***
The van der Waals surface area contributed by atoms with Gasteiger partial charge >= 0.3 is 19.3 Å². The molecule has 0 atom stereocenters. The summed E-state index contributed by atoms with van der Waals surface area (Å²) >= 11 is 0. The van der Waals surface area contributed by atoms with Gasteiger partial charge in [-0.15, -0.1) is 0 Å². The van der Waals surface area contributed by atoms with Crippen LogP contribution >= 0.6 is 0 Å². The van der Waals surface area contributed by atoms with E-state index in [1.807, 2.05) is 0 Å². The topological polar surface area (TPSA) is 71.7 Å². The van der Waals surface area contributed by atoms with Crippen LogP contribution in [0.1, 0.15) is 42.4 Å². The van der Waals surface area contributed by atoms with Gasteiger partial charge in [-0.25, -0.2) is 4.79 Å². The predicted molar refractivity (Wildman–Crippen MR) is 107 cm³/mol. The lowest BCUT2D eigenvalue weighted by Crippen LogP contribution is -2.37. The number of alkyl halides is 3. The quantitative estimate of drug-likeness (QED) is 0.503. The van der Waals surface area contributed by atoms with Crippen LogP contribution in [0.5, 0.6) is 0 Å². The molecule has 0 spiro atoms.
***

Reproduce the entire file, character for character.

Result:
The van der Waals surface area contributed by atoms with Gasteiger partial charge >= 0.3 is 19.3 Å². The molecule has 0 atom stereocenters. The summed E-state index contributed by atoms with van der Waals surface area (Å²) >= 11 is 0. The van der Waals surface area contributed by atoms with Gasteiger partial charge in [-0.15, -0.1) is 0 Å². The van der Waals surface area contributed by atoms with Crippen LogP contribution >= 0.6 is 0 Å². The van der Waals surface area contributed by atoms with E-state index in [1.807, 2.05) is 0 Å². The topological polar surface area (TPSA) is 71.7 Å². The van der Waals surface area contributed by atoms with Crippen LogP contribution in [0.1, 0.15) is 42.4 Å². The van der Waals surface area contributed by atoms with Gasteiger partial charge in [-0.25, -0.2) is 4.79 Å². The predicted molar refractivity (Wildman–Crippen MR) is 107 cm³/mol. The lowest BCUT2D eigenvalue weighted by Crippen LogP contribution is -2.37. The number of alkyl halides is 3. The quantitative estimate of drug-likeness (QED) is 0.503. The van der Waals surface area contributed by atoms with Crippen LogP contribution in [0.5, 0.6) is 0 Å². The molecule has 0 spiro atoms.